Islamabad: Amid the government’s relentless pursuit of the Imran Khan led opposition, a failure to secure an urgently needed IMF loan has led to just one conclusion – Pakistan becoming locked in a blind alley with no safe exit in sight for the foreseeable future.
Together, increasingly toxic politics and a rudderless economy have spelt the biggest disaster to surround Pakistan in its history.
This dangerous outcome has followed a series of events during the almost year-long tenure of Prime Minister Shehbaz Sharif. In the process, Khan who was once discredited for overseeing a number of blunders in his tenure, today stands vindicated as the most popular figure across Pakistan’s political landscape.
And recent official political blunders ranging from a heavy police crackdown on opposition activists to an ill-conceived attack on Khan’s home in Lahore, have simply backfired. Irrespective of the spin from government leaders, the opposition’s popularity continues to surge in spite of the odds against them.
Even the choice by the Election Commission of Pakistan (ECP) to controversially jump in the fray, reversing the Supreme Court’s mandated election date in the Punjab and Khyber Pakhtunkhwa provinces, has failed to alter the public’s mood. Consequently, the apparent defiance of a Supreme Court date has landed the ECP and Pakistan’s very future in uncertain times without precedence. Exactly how the future unfolds from here onwards remains mired in deep uncertainty.
More critically, the government has failed to secure Pakistan’s return to the IMF’s loan program, notwithstanding repeated promises of ‘an IMF deal about to conclude’ line from finance minister Ishaq Dar. Concluding a staff level agreement or SLA with the Washington based lender remains the critical first step towards a request from the IMF’s management to the fund’s executive board for approval of a U$1billion disbursement.
Though the billion dollars in itself may just be a modest figure to fill Pakistan’s yawning external funding gap, it is the critical lifeline to rescue the country from a possible default on foreign currency payments. The IMF’s stamp of approval is necessary to convince lenders including the so-called friends of Pakistan to bail out Islamabad.
Ironically however, the delay in such gestures notably from friends in the Middle East, squarely points towards a fast emerging fresh reality. It suggests skepticism among Pakistan’s proverbial friends notably Saudi Arabia and the UAE, apparently seeking a clearer path to the country’s political and economic future. In a nutshell, Pakistan suffers from gaps on both of those fronts.
A safe exit from Pakistan’s dangerous present broadly requires urgent compliance on two equally formidable fronts. On the one hand, a return to a semblance of rule of law and abidance by the constitution is necessary to carve out a sustainable way to the future. In the absence of such an outcome Pakistan lives in extreme danger of becoming locked in growing anarchy.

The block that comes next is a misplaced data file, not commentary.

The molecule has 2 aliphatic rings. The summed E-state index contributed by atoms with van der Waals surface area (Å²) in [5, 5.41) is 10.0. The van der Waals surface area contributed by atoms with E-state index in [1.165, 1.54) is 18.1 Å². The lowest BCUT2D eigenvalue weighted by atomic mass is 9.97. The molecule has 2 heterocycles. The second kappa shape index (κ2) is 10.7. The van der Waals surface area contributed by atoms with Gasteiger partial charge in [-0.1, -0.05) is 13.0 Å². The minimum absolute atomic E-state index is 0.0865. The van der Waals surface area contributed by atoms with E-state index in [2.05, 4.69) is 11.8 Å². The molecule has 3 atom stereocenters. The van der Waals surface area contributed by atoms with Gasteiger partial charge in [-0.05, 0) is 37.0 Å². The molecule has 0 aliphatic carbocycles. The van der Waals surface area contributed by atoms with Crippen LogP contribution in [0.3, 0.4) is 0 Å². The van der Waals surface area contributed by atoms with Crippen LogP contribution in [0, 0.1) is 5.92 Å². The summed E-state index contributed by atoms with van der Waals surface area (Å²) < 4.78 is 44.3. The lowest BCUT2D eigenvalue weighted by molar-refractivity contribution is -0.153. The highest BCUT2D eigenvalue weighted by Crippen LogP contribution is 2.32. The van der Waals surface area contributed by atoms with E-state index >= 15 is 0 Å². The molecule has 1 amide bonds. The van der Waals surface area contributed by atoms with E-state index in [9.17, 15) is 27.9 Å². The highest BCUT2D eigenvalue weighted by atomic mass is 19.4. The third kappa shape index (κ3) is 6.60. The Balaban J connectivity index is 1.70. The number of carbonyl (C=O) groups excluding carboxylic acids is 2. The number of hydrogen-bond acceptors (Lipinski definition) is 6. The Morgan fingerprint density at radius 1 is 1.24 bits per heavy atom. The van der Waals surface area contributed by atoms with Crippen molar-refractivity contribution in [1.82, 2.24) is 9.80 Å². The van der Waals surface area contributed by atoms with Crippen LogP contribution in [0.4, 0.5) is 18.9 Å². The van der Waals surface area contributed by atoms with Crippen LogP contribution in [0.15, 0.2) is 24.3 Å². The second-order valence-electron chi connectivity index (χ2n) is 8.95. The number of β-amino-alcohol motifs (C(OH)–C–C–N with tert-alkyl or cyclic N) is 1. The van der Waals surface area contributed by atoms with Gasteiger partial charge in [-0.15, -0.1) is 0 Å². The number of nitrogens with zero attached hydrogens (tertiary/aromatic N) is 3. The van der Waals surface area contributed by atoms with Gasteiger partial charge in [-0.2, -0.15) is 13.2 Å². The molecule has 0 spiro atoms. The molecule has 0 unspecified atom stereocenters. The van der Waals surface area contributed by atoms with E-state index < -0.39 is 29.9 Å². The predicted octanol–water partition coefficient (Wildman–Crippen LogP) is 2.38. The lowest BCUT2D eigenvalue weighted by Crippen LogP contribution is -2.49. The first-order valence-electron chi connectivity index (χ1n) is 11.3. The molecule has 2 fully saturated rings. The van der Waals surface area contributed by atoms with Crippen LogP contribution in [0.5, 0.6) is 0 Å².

With just over six months to go till the ECP mandated date for elections in October, it is vital to urgently review this arrangement. Clearly, Pakistan’s present day turmoil has strengthened the case for fresh parliamentary elections under a neutral government to ensure a fair outcome. Such a consequence however requires the installation of neutral caretaker governments at the center in Islamabad and Pakistan’s provinces, to pave the way for a political transition.
On the other hand, rescuing Pakistan’s economy from its fast paced drop into the unknown is essential to tackle the biggest risk to the country’s very future. The past few months under the leadership of finance minister Ishaq Dar have witnessed an accumulation of a series of disasters.
Today, running the economy by gimmicks rather than sensible action has led to a deadlock all around. The latest indication of the IMF questioning the methodology of the politically charged fuel subsidy plan points towards a deeper challenge.
In an election year, the government appears determined to offer sops to win votes, overlooking an urgent need to fix the twin problems of narrowing the deficit and tackling the pressure on the external front. A similar case arguably includes subsidies on food items for supposedly low income consumers during Ramazan. Such initiatives in the past have been abused to the extent that their reliability of execution remains in question.
And fixing Pakistan’s resource gap through forcing more taxes on the untaxed or partially taxed remains the key to rescuing the country’s future. At a time when even oil rich economies of the Middle East are turning to domestic tax measures in building themselves for a post-oil future, Pakistan’s rich and mighty cannot remain immune from sharing the burden. This raises a formidable question – can today’s politically challenged government in Islamabad, locked in an election year, take unpopular steps to save Pakistan’s destiny?